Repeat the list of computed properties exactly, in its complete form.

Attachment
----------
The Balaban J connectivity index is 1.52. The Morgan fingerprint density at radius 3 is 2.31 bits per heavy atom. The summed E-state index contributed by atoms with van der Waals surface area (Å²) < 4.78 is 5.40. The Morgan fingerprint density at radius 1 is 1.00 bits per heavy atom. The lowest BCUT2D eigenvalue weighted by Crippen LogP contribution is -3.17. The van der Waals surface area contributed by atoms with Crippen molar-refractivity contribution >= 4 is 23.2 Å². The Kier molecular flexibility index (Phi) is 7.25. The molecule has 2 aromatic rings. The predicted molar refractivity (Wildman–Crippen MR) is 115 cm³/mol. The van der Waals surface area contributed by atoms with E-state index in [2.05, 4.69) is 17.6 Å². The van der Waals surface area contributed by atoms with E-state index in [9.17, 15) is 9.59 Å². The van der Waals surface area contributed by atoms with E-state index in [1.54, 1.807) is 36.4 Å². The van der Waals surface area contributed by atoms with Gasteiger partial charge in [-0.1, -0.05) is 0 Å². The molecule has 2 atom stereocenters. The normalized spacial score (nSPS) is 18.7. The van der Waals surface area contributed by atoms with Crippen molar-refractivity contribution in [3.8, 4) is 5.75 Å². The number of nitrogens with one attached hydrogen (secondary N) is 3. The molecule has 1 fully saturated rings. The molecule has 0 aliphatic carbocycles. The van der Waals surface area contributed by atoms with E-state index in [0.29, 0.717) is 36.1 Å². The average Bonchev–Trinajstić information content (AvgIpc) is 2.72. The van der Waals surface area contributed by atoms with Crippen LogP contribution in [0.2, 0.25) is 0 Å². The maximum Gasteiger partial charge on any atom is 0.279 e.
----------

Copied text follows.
The Balaban J connectivity index is 1.52. The Morgan fingerprint density at radius 3 is 2.31 bits per heavy atom. The summed E-state index contributed by atoms with van der Waals surface area (Å²) < 4.78 is 5.40. The Morgan fingerprint density at radius 1 is 1.00 bits per heavy atom. The lowest BCUT2D eigenvalue weighted by Crippen LogP contribution is -3.17. The van der Waals surface area contributed by atoms with Crippen molar-refractivity contribution >= 4 is 23.2 Å². The Kier molecular flexibility index (Phi) is 7.25. The molecule has 2 aromatic rings. The predicted molar refractivity (Wildman–Crippen MR) is 115 cm³/mol. The van der Waals surface area contributed by atoms with E-state index in [2.05, 4.69) is 17.6 Å². The van der Waals surface area contributed by atoms with E-state index in [9.17, 15) is 9.59 Å². The van der Waals surface area contributed by atoms with E-state index in [1.54, 1.807) is 36.4 Å². The van der Waals surface area contributed by atoms with Gasteiger partial charge in [-0.1, -0.05) is 0 Å². The molecule has 2 atom stereocenters. The normalized spacial score (nSPS) is 18.7. The van der Waals surface area contributed by atoms with Crippen molar-refractivity contribution in [3.8, 4) is 5.75 Å². The number of nitrogens with one attached hydrogen (secondary N) is 3. The molecule has 1 fully saturated rings. The molecule has 0 aliphatic carbocycles. The van der Waals surface area contributed by atoms with E-state index in [0.29, 0.717) is 36.1 Å². The average Bonchev–Trinajstić information content (AvgIpc) is 2.72. The van der Waals surface area contributed by atoms with Crippen LogP contribution in [0.2, 0.25) is 0 Å². The maximum Gasteiger partial charge on any atom is 0.279 e.